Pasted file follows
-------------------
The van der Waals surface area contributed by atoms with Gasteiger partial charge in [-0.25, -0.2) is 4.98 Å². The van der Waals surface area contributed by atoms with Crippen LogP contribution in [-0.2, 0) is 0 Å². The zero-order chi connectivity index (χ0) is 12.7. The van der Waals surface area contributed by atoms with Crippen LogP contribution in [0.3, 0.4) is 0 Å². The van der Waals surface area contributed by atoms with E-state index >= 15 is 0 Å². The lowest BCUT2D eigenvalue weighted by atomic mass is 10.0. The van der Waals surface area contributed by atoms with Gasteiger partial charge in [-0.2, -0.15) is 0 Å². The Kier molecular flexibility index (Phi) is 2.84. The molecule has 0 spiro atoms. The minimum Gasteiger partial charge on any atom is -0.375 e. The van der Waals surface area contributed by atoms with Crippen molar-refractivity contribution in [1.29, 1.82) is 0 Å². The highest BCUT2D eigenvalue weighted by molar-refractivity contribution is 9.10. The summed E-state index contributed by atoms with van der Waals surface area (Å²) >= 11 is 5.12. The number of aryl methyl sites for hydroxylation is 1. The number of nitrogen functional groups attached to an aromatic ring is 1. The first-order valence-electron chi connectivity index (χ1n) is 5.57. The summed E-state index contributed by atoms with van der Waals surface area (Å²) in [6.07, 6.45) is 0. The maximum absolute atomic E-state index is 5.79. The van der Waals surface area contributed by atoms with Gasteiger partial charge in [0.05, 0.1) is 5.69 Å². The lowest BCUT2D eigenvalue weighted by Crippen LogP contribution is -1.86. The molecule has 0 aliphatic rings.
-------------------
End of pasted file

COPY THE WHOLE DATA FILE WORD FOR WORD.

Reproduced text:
The van der Waals surface area contributed by atoms with Gasteiger partial charge in [-0.25, -0.2) is 4.98 Å². The van der Waals surface area contributed by atoms with Crippen LogP contribution in [-0.2, 0) is 0 Å². The zero-order chi connectivity index (χ0) is 12.7. The van der Waals surface area contributed by atoms with Crippen LogP contribution in [0.3, 0.4) is 0 Å². The van der Waals surface area contributed by atoms with E-state index >= 15 is 0 Å². The lowest BCUT2D eigenvalue weighted by atomic mass is 10.0. The van der Waals surface area contributed by atoms with Gasteiger partial charge in [-0.2, -0.15) is 0 Å². The Kier molecular flexibility index (Phi) is 2.84. The molecule has 0 spiro atoms. The minimum Gasteiger partial charge on any atom is -0.375 e. The van der Waals surface area contributed by atoms with Crippen molar-refractivity contribution in [1.29, 1.82) is 0 Å². The highest BCUT2D eigenvalue weighted by molar-refractivity contribution is 9.10. The summed E-state index contributed by atoms with van der Waals surface area (Å²) >= 11 is 5.12. The number of aryl methyl sites for hydroxylation is 1. The number of nitrogen functional groups attached to an aromatic ring is 1. The first-order valence-electron chi connectivity index (χ1n) is 5.57. The summed E-state index contributed by atoms with van der Waals surface area (Å²) in [6.07, 6.45) is 0. The maximum absolute atomic E-state index is 5.79. The van der Waals surface area contributed by atoms with Gasteiger partial charge in [0.05, 0.1) is 5.69 Å². The lowest BCUT2D eigenvalue weighted by Crippen LogP contribution is -1.86. The molecule has 0 aliphatic rings.